But looking back over the various subjects I've covered on this blog, I realise now that what it's been missing is something about my breasts. Obviously nobody's actually asked about them (don't be shy now - I am on twitter), but given that recent entries about my wooomb have smashed through the embarrassment ceiling, I'd say my boobs are a whole level down in terms of intimate body parts.

Also, I might pick up a few more random-googling readers if I type the word breasts and few more choice synonyms within this post.

Earlier this month I went to New York, by myself, for four days. Suffice to say it was as fun and liberating as it sounds, and I have now started a movement amongst all my married friends with kids about how no actually this really is a good thing for honestly everyone in the whole household when you put it like that.

Whilst there, I went to Saks 5th Avenue to be measured for a bra. Mostly because my friend Maddy did it several years ago, and came home with the most useful motto known to woman, which I genuinely say in my head at least once a day whilst positioning each bosom inside its bra cup: 'Scoop and center' (pronounced senna). Try it, it's so helpful.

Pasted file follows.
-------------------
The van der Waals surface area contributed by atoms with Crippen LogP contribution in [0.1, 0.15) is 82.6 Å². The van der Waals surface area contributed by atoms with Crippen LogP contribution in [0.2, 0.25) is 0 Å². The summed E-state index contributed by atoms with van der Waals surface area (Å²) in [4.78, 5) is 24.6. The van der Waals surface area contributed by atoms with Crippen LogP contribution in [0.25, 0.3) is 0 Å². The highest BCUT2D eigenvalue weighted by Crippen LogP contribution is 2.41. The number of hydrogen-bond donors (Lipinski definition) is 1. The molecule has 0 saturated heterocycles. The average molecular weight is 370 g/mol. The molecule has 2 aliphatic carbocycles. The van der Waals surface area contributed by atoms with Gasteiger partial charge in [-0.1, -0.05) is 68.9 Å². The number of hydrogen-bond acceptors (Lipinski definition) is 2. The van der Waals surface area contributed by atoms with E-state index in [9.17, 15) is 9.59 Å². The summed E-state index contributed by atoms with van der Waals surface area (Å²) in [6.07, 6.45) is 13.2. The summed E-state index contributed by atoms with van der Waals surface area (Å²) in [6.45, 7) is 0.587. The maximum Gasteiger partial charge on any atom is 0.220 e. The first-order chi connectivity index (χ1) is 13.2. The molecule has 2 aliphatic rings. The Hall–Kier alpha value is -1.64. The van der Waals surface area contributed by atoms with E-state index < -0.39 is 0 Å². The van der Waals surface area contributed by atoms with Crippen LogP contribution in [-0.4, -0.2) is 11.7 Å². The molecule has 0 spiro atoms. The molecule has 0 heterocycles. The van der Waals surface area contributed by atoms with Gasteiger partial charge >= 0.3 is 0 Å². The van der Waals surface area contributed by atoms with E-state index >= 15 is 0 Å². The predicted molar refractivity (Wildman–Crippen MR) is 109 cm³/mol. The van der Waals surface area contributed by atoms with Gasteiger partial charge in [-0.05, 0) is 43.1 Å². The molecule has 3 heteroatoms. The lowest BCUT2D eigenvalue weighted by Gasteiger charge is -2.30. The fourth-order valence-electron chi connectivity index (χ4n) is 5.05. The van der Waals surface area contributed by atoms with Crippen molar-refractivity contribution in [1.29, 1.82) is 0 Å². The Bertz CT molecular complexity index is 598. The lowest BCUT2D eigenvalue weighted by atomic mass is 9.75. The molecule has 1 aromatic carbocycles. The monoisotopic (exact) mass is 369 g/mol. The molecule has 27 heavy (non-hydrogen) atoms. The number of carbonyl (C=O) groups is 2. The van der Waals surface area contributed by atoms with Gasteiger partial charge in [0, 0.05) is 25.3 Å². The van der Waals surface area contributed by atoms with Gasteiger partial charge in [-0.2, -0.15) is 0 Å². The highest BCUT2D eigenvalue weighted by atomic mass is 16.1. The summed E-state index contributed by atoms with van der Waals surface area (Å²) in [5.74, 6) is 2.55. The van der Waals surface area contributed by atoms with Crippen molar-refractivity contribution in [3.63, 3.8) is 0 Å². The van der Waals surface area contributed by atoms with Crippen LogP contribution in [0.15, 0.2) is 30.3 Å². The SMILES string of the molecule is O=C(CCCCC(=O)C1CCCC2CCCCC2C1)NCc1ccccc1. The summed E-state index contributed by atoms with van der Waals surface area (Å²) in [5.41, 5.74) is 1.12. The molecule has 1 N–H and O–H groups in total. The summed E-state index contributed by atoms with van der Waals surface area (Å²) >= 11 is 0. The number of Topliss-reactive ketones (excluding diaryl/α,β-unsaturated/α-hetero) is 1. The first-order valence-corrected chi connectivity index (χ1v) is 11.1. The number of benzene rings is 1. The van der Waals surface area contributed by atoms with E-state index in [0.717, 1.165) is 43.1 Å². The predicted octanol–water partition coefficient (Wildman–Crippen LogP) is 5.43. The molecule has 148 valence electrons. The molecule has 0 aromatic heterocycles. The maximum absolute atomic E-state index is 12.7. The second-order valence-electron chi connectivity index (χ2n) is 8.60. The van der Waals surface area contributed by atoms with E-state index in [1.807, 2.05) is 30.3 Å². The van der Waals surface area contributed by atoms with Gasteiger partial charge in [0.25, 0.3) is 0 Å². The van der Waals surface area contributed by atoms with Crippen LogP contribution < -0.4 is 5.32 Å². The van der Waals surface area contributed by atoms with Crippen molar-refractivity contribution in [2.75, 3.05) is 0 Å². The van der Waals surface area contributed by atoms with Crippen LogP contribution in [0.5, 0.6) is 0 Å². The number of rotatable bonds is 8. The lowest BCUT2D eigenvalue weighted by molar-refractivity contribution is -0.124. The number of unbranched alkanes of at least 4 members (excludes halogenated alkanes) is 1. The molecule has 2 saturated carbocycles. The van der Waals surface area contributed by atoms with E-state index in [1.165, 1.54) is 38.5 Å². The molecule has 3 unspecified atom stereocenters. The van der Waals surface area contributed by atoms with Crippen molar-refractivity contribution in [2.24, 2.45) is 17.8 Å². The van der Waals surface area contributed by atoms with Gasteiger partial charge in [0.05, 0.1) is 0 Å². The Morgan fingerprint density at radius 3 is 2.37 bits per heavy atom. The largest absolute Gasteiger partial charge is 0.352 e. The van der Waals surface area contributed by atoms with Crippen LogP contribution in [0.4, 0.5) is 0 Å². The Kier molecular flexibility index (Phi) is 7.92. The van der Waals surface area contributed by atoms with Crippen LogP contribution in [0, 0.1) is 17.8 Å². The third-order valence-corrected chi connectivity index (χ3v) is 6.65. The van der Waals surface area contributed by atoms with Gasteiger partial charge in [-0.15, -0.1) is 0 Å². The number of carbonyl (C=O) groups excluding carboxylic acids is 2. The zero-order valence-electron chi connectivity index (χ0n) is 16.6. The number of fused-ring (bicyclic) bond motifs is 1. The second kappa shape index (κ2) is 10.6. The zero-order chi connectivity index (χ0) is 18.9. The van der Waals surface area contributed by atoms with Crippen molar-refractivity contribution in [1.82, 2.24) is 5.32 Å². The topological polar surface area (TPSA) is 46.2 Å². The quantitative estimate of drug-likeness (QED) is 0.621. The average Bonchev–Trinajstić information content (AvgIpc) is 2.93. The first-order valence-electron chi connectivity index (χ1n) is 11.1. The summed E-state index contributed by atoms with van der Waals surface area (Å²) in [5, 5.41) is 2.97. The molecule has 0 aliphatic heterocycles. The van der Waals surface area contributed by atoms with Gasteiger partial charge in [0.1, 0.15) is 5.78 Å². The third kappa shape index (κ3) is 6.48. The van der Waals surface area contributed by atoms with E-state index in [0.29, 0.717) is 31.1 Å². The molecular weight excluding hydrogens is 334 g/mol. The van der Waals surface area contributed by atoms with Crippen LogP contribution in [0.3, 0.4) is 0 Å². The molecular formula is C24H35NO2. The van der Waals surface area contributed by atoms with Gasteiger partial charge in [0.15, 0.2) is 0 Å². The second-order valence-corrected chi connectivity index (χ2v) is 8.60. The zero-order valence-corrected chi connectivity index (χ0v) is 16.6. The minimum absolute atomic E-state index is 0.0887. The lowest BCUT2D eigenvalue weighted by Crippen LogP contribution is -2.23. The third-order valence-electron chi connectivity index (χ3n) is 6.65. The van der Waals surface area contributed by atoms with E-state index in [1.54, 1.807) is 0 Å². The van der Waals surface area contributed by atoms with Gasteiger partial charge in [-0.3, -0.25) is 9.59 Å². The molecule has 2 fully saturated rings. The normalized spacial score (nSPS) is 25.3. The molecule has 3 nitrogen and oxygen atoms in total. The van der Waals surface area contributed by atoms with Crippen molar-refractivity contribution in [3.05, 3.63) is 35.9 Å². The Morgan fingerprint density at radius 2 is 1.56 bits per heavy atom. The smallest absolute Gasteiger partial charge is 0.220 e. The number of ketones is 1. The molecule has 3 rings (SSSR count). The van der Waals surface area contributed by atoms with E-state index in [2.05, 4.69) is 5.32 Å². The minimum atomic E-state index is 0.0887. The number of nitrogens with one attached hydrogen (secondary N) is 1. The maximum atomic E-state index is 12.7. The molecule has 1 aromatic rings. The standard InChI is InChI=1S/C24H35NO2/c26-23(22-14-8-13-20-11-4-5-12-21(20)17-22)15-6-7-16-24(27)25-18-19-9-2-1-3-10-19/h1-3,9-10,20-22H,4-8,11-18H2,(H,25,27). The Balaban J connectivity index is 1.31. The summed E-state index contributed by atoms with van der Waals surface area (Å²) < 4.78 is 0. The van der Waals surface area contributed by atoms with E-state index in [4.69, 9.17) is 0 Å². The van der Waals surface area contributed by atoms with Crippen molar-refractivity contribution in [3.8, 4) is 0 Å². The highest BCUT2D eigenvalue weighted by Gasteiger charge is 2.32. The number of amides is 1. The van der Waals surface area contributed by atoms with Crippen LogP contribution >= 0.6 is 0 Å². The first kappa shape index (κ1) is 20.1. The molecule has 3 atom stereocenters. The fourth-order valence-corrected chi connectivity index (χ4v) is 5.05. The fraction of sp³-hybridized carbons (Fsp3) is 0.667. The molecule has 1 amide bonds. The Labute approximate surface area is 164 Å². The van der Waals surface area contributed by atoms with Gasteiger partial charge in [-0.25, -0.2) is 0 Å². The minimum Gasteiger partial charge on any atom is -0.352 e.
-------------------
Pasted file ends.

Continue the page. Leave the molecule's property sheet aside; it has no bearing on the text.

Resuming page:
Also because having put on and lost a bit of weight a few times recently, breastfed a couple of babies in the gaps and not being 20 any more, I thought it would be a good idea to find out if I'm actually wearing the right size. Another friend got measured at Harvey Nicks recently and was appalled to be told that her boobs are now different sizes, by half a cup. 

History doesn't relate what one does about this - can you get extra bits of moulded padding to go in the smaller one? Is there a make of bra that comes in two halves, and you choose the cup size for each tit? That would be quite fun, if only from a fashion point of view - each half could be a different colour!